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One region, many different ways of learning

Elzahraa Jadallah
How colonisation and other factors prevented an interconnected educational system in the Nile Basin.
10.08.2018  |  Khartoum, Sudan
Tasneem Malik studies psychology in Khartoum. (photo: The Niles | Elzahraa Jadallah)
Tasneem Malik studies psychology in Khartoum. (photo: The Niles | Elzahraa Jadallah)

Though Nile Basin countries share the same river, there isn’t much sharing in the field of education.

Between language barriers, political tensions and different curricula, students find it hard to continue their studies within the region. Students end up losing time, face difficulties in registering, or struggle with a foreign language.

Divisions dating back to colonialism

“Education, according to the colonial heritage, created a language barrier,” said Professor Omer M. Ali, International Relations Expert at the University of Khartoum. “So we find most likely in Congo, Rwanda and Burundi, a French education. In Kenya, Tanzania, and Uganda, a British education.

These languages are official in these countries even for media and formal treatments. Ethiopia, Eritrea and South Sudan are also English, and it is Arabic in Egypt and Sudan.” Professor Ali notes that due to these challenges, it is sometimes easier for university students to continue studying abroad than within the Nile Basin region.

There is also the issue of movement of populations from one country to another. The visa is very difficult to obtain and it is expensive. “If it’s not easy with French-speaking countries, we at least need to (make it easier) with English speaking ones. We have not made any effort in this regard. The leaders in these countries need to combat illiteracy and spread education.”

Political differences

“I think relations between Nile Basin countries in the education field are very weak,” said Dr Asmaa M. Jumaa, a social worker in El Neelain University.

“The political relations have a big impact on the collaborative relations – Sudan and Egypt are an example,” she said, adding that decades ago, the effect of politics wasn’t as intense as it is currently.

Cairo University in Khartoum (now El-Neelain) once played an important role in a Sudanese-Egyptian educational collaboration, yet after the nationalisation of the university, things have not been the same.

There are still Sudanese students in Egypt despite the difficult regulations influenced by a political agenda and the increased number of educational options in Sudan, according to Prof. Ali.

My experience studying side by side with girls from different African countries was very useful.”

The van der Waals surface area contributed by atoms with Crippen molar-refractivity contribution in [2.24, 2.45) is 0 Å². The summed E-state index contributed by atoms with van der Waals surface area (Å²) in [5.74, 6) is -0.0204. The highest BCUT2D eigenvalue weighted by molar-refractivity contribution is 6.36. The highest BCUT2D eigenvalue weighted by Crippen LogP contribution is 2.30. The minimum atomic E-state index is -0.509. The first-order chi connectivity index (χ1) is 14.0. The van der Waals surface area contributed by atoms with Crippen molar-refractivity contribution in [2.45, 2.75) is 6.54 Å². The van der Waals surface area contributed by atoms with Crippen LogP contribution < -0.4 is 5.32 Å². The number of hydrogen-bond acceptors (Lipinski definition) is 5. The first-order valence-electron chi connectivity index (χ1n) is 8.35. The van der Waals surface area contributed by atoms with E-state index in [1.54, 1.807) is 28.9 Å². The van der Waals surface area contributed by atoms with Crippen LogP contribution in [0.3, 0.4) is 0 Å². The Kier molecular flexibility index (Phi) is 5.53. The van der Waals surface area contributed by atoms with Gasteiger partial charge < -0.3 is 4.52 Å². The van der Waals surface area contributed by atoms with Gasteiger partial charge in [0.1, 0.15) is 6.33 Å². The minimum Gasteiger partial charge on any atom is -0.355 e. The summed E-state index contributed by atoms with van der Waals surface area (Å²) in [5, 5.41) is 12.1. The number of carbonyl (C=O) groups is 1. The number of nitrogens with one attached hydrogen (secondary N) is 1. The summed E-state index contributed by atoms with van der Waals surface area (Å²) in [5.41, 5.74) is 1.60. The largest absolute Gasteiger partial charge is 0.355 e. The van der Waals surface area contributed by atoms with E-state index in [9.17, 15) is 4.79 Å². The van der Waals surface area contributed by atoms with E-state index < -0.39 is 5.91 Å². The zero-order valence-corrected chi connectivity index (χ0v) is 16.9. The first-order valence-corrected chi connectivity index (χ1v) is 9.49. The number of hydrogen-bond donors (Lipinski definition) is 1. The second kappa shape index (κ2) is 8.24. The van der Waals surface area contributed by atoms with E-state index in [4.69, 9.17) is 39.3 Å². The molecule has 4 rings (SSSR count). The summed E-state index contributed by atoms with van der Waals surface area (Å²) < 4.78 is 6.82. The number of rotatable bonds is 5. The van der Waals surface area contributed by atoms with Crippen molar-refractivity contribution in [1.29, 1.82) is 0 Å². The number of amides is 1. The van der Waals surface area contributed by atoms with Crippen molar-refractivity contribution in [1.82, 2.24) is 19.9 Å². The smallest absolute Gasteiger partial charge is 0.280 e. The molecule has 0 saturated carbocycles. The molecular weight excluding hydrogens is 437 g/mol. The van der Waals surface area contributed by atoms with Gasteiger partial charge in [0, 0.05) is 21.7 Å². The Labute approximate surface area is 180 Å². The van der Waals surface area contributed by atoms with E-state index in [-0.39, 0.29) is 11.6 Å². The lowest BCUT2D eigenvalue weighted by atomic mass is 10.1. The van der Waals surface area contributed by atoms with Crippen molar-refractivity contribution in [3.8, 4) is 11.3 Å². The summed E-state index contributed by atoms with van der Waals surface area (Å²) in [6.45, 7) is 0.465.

In the past, both Egypt and Britain colonised Sudan and a number of students went to each of the countries; now there are differences in the systems, in addition to the political issues such as Halaib borders and Nile waters; which caused complex registration.

Due to security and political restrictions, students prefer to go to other English-speaking African, European and American countries for graduate studies.”

“We just received a proposal from China, which is very different and far away, yet we are willing to make a mutual exchange program in the universities,” said Professor Ali. “Why can’t we do that within our region?” he wondered. Professor Ali stressed the importance of countries reaching out to their neighbours to facilitate movement.

When studying across a border does work

Annsimon Emil, an Egyptian, second-year student at Sudan’s Afhad University’s School of Management said: “I think there aren’t many relations between Nile Basin countries in the education field. Education in Egypt is totally different from education in Sudan, and I think it’s better in Sudan.”

“My experience studying side by side with girls from different African countries was very useful,” said Emil, “as it teaches me how to deal with various types of people.

This experience lets you connect with people and make new friends. I am planning to work in Sudan after graduation.”

Allowing educators to make changes

“All these countries are trying to adapt to a new system, a more successful one, but from my understanding and my nine years teaching experience, every time they try to move from a colonial system to a new one, they find it challenging,” said Mr. Y, a Ugandan teacher who has taught at all school levels in Sudan.

“We need to put this issue in the hands of professionals,” he said. “Right now these decisions are being made by politicians, and they are being pushed by foreign powers.”

This article is part of:
Rain does not fall on one roof alone
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